Here’s the bizarre Tiger Woods trash-bag ruling you missed on Sunday at the Genesis

Tiger Woods found himself out of, uh, position on Sunday at the Genesis.

Tiger Woods had a busy week at the Genesis Invitational. Between hosting the event and competing inside the ropes, there were few reprieves for Woods.

Riviera once again stifled the tournament host, making him 0-14 at the venue that has become an Achilles heel for the 15-time major champion. His 76-77 weekend performance resulted in a last-place finish for those making the cut and more questions on why his hometown event continues to stump him.

In addition to his lackluster play, Woods found himself in a precarious situation on his final nine on Sunday. On the par-4 3rd hole — his 12th of the day — Woods’ tee shot hooked left of the fairway, near a fence and a native area. That’s when he found his ball in an unusual spot: a garbage bag.

So what, exactly, was Woods supposed to do in this case? Despite Sunday being the 24th anniversary of Happy Gilmore, the PGA Tour was not playing under the strict “play it as it lies” local rule from the beloved flick. Instead, the ruling in this scenario is covered in the Rules of Golf under Rule 16.1:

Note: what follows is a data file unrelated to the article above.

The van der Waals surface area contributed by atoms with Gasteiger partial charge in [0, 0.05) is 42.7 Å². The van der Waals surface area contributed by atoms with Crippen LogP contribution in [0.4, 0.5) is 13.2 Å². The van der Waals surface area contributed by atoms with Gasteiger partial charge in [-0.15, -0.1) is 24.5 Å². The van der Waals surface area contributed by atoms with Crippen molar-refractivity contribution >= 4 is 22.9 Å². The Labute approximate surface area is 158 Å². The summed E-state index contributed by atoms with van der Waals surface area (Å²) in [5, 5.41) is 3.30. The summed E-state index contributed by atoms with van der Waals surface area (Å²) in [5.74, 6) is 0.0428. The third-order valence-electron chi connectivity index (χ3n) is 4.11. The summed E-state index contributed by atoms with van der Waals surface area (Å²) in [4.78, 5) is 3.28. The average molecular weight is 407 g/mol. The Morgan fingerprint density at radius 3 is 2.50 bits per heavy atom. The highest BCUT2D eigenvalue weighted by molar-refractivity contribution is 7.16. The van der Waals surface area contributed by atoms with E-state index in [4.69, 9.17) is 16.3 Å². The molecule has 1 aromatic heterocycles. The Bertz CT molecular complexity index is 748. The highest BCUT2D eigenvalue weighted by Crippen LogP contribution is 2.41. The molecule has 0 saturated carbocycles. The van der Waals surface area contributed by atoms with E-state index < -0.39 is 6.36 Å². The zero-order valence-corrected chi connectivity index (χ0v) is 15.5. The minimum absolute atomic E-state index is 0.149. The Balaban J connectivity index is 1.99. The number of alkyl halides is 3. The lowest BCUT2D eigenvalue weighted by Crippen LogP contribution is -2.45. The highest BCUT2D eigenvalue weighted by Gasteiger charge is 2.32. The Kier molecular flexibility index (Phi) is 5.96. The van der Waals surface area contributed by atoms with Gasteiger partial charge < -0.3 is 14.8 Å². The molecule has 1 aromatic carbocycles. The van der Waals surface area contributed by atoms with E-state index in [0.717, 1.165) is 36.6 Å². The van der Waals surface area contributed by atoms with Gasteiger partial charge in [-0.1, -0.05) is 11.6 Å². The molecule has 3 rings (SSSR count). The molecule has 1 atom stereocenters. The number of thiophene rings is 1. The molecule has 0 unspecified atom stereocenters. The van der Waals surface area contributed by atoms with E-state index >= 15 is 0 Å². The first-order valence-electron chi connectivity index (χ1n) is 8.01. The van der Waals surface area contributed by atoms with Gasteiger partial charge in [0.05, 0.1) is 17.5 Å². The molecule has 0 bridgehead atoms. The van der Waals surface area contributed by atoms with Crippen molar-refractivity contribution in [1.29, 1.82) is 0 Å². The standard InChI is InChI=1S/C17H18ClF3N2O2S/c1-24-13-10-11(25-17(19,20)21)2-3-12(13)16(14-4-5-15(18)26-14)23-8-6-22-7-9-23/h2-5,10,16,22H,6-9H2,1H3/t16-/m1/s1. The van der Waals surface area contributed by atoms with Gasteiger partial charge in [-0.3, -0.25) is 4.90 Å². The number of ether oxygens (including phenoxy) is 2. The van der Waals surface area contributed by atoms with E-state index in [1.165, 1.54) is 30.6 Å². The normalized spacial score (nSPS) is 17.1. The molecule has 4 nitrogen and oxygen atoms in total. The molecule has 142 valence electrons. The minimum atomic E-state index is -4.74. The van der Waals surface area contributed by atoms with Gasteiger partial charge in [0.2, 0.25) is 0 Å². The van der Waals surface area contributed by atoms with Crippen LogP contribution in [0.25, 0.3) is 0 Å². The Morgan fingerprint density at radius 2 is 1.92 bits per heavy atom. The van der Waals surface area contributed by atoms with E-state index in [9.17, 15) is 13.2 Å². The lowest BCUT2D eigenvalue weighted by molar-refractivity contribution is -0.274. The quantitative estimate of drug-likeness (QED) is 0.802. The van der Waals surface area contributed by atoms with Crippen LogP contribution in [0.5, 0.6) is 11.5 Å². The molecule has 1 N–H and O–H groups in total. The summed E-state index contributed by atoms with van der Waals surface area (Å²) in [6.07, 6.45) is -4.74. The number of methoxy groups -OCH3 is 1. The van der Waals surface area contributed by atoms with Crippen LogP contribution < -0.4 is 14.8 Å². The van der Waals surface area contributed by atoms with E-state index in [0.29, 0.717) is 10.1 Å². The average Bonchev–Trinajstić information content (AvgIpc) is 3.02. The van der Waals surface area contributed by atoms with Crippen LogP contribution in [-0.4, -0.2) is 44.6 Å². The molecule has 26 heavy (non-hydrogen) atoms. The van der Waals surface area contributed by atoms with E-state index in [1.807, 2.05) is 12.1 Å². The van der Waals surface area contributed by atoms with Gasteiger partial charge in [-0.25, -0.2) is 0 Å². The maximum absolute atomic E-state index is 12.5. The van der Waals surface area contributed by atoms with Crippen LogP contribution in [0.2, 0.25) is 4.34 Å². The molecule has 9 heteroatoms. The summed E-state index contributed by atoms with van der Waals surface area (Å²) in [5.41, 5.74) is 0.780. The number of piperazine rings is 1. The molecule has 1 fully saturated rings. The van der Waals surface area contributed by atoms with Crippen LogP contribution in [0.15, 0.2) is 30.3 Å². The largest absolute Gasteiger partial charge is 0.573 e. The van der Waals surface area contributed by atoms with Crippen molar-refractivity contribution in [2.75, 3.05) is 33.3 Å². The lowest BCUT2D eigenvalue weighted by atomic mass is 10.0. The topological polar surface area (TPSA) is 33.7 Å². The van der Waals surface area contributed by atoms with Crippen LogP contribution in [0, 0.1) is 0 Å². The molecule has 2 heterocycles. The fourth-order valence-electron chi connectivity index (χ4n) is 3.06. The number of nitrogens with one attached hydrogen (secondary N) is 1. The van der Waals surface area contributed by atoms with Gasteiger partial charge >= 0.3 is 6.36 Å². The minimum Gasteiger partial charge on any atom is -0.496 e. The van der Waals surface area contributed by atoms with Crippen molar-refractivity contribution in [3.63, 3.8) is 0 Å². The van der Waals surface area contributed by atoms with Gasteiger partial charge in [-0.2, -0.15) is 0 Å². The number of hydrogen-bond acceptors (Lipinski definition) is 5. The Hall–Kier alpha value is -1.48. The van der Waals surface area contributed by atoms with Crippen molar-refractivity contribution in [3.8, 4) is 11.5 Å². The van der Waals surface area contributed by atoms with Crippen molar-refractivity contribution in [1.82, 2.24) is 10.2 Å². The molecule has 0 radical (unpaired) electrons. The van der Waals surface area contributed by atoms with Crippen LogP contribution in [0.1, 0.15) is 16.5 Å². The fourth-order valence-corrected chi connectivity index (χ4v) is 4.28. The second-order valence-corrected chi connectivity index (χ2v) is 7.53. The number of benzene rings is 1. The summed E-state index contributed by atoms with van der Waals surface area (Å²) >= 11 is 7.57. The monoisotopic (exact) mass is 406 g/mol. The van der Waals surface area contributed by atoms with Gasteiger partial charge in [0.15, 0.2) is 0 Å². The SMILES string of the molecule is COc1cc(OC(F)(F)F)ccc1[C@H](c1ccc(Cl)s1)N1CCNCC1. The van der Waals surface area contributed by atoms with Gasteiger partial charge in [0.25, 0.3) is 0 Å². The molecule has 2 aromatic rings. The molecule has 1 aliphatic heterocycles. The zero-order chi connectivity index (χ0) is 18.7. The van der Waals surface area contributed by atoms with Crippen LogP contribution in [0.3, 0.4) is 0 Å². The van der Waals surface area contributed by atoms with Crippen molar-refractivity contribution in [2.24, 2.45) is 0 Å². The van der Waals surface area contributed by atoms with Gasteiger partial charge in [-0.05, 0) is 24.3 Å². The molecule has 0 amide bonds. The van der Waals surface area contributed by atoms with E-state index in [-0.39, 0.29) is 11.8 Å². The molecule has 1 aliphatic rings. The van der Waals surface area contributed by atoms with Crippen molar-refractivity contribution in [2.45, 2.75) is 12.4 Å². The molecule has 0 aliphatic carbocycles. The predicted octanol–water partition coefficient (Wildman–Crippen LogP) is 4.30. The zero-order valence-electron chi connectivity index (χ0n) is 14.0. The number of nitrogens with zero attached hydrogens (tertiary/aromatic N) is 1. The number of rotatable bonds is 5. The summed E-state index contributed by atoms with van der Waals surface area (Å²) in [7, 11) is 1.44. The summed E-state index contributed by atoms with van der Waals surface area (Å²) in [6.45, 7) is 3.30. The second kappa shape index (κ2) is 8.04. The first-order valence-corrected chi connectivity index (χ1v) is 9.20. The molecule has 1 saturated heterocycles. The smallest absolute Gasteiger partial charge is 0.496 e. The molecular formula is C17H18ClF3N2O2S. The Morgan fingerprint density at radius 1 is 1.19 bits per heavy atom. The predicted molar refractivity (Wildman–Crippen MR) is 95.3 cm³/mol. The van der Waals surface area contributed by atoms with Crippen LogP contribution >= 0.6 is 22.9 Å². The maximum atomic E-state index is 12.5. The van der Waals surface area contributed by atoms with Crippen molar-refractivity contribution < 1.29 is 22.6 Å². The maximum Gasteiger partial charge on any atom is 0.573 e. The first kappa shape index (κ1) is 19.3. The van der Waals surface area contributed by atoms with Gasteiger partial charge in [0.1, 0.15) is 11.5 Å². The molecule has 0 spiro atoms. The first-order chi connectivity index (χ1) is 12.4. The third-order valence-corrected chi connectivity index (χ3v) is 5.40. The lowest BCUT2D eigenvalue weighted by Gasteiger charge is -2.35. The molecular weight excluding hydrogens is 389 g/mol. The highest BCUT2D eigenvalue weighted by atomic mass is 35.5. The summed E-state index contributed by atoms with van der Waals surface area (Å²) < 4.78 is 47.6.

Rule 16.1 b: If your ball is in the general area and there is interference by an abnormal course condition on the course, you may take free relief by dropping the original ball or another ball.

Since Woods’ ball came to rest in an immovable obstruction, he was entitled to a free drop within one club length of the nearest point of relief. Woods took his drop, pitched out and got up-and-down for a roundabout par.

Believe it or not, this isn’t the first time a high-profile player’s ball has come to rest in a trash can. Angel Cabrera faced a similar situation at the 2000 U.S. Open at Pebble Beach — which Woods went on to win.

Another notable example of a ball coming to rest in an immovable obstruction occurred on the Korn Ferry Tour in 2017. Making his professional golf debut, Steph Curry – yes, that Steph Curry – hit his opening tee shot of the Ellie Mae Classic into the cup holder of a cart.

Once again Rule 16.1 was invoked (although back then it was Rule 24-2) and a free drop was awarded.

So next time your ball ends up in a precarious spot on the course, remember Rule 16.1 and you might just get free relief from a trashy lie.

To receive GOLF’s all-new newsletters, subscribe for free here.

Exit mobile version